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- "This contrasts previous reports where continuous peripheral TNF-a antagonism in RA patients improved cognition (Chen et al, 2010), suggesting that chronic rather than a single dose administration is needed to achieve such effects. However, it should be noted that Tobinick et al (2006) and Tobinick and Gross, (2008) observed a rapid improvement in cognition in a small cohort of patients with Alzheimer's disease (AD) following a single dose of peri-spinal etanercept and was supported by animal research on AD models where antagonism of TNF-a by ICV injection had immediate effects on cognition (Medeiros et al, 2007). Additionally, these findings suggest that centrally administered etanercept is more effective in attenuating cognitive impairment in CNS disease models such as AD, which are associated with more substantial cognitive deficits, than in our peripheral inflammatory model induced with a single dose Central etanercept effects on behavior and neuroinflammation ML Camara et al of LPS. "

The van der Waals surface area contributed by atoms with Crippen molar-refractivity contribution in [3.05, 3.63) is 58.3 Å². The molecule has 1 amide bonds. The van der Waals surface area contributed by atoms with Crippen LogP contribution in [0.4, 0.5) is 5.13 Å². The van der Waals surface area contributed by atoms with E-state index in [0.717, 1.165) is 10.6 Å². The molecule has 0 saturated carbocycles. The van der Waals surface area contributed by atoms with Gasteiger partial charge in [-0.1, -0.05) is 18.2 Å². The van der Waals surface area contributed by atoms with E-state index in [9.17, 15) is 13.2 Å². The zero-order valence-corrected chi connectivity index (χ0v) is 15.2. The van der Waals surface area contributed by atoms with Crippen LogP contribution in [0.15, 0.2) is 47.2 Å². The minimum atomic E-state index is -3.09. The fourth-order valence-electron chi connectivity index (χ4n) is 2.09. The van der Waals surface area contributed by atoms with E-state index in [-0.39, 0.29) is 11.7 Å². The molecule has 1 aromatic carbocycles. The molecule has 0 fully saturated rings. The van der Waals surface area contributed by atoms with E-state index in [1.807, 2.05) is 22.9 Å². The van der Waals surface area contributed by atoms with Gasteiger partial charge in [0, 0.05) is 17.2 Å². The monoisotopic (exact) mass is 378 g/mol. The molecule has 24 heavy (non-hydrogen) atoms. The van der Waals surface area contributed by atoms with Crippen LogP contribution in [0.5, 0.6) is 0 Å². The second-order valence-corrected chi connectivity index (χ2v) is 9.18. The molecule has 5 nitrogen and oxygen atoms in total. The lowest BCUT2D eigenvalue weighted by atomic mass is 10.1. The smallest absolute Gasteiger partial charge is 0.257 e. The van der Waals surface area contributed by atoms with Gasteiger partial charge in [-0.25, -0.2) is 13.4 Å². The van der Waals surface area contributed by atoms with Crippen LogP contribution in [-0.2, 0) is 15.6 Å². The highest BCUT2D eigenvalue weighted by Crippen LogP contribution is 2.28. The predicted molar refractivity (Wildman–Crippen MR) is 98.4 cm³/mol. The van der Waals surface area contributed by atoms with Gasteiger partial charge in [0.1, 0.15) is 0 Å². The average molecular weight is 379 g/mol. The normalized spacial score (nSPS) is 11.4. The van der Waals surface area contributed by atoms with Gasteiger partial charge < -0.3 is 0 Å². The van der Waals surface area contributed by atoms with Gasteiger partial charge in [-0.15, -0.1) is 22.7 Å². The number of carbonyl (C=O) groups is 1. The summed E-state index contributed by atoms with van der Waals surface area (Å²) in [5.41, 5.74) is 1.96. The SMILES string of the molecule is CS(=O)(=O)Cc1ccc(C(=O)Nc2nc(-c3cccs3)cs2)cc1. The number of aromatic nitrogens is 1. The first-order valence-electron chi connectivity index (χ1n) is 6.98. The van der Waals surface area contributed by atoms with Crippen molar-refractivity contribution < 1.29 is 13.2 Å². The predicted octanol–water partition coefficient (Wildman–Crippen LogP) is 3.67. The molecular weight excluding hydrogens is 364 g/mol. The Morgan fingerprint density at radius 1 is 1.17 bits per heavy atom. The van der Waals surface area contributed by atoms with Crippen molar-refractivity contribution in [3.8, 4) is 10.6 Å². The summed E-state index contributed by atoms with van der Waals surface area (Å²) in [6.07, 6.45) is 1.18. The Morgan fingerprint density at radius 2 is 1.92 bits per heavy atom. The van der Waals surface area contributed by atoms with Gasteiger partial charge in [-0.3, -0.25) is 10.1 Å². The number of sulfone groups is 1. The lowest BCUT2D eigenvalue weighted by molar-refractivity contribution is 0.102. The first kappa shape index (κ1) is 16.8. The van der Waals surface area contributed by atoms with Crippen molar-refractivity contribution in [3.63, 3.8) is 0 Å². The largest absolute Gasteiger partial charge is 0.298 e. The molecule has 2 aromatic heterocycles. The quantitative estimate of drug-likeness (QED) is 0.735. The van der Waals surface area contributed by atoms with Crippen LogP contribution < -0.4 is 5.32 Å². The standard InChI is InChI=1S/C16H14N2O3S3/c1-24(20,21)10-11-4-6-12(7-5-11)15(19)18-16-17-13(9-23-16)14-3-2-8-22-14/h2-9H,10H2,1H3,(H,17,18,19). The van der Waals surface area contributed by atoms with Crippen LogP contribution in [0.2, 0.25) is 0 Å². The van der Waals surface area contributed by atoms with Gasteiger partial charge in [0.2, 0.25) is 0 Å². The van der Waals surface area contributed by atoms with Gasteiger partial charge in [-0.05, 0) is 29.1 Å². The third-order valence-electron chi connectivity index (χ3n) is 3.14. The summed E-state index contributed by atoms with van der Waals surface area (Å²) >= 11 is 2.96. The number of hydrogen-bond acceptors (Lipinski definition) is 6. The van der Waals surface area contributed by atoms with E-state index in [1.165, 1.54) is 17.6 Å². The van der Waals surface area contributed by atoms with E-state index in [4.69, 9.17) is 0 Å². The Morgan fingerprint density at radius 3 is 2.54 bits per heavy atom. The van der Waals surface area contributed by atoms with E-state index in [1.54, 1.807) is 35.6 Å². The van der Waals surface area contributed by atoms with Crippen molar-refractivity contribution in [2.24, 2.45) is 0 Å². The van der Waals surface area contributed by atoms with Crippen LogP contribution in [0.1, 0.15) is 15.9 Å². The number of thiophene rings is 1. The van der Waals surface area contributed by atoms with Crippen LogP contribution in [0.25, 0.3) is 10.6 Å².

ABSTRACT: Peripheral cytokines affect central nervous system (CNS) function, manifesting in symptoms of anxiety and cognitive decline. Although the peripheral blockage of tumor necrosis factor (TNF-α) has been effective in alleviating depression and rheumatoid arthritis, it is yet unknown whether central blockade of TNF-α is beneficial for immune challenged CNS function. This study investigated effects of central etanercept administration following a peripheral immune challenge on anxiety-like and cognition-like behaviours and microglia and astrocyte numbers. 12 week old C57BL/6 mice (n=40) were treated with either LPS or saline administered peripherally 24 hr before being treated with either etanercept or artificial CSF (aCSF) by intracerebroventricular injection. Mice underwent behavioural analyses for locomotion, memory and anxiety-like behaviour 24 hr post etanercept/aCSF treatment and tissue was collected to estimate numbers of hippocampal microglia and astrocytes. Following peripheral immune challenge with LPS, mice showed increased anxiety-like behaviour, which was significantly improved following treatment with etanercept (2-way ANOVA: Interaction: F(1,30=0.60, P=0.44; Saline/LPS challenge: F(1,30)=23.92, P<0.0001, etanercept vs aCSF: F(1,30)=11.09, P=0.0023,). For cognition, a significant interaction effect found by 2-way ANOVA (Interaction: F(1,20)=4.96, P=0.037, Saline/LPS challenge: F(1,20)=4.966, P=0.31, aCSF/etanercept treatment: F(1,20)=0.06, P=0.80) and post-hoc analysis revealed a significant decrease in cognition in LPS-aCSF compared to Sal-aCSF mice (P=0.038), but no significant difference was noted between LPS-aCSF and LPS-Etan mice (P>0.9). A significant reduction in the number of microglia within the hippocampus of these mice was noted (2-way ANOVA: Interaction: F(1,15)=11.41, P= 0.0041; Saline/LPS challenge: F(1,15)=50.13, P<0.0001, etanercept vs aCSF: F(1,15)=3.36, P=0.08,). Centrally administered etanercept improved anxiety-like behaviour, but not spatial memory under a peripheral immune challenge and was associated with a decrease in hippocampal microglia numbers. This suggests that etanercept recovers anxiety-like behaviour possibly mediated by a reduction of TNF-α related central inflammation.Neuropsychopharmacology accepted article peview online, 8 August 2014. doi:10.1038/npp.2014.199.Neuropsychopharmacology: official publication of the American College of Neuropsychopharmacology 08/2014; 40(2). DOI:10.1038/npp.2014.199 · 8.68 Impact Factor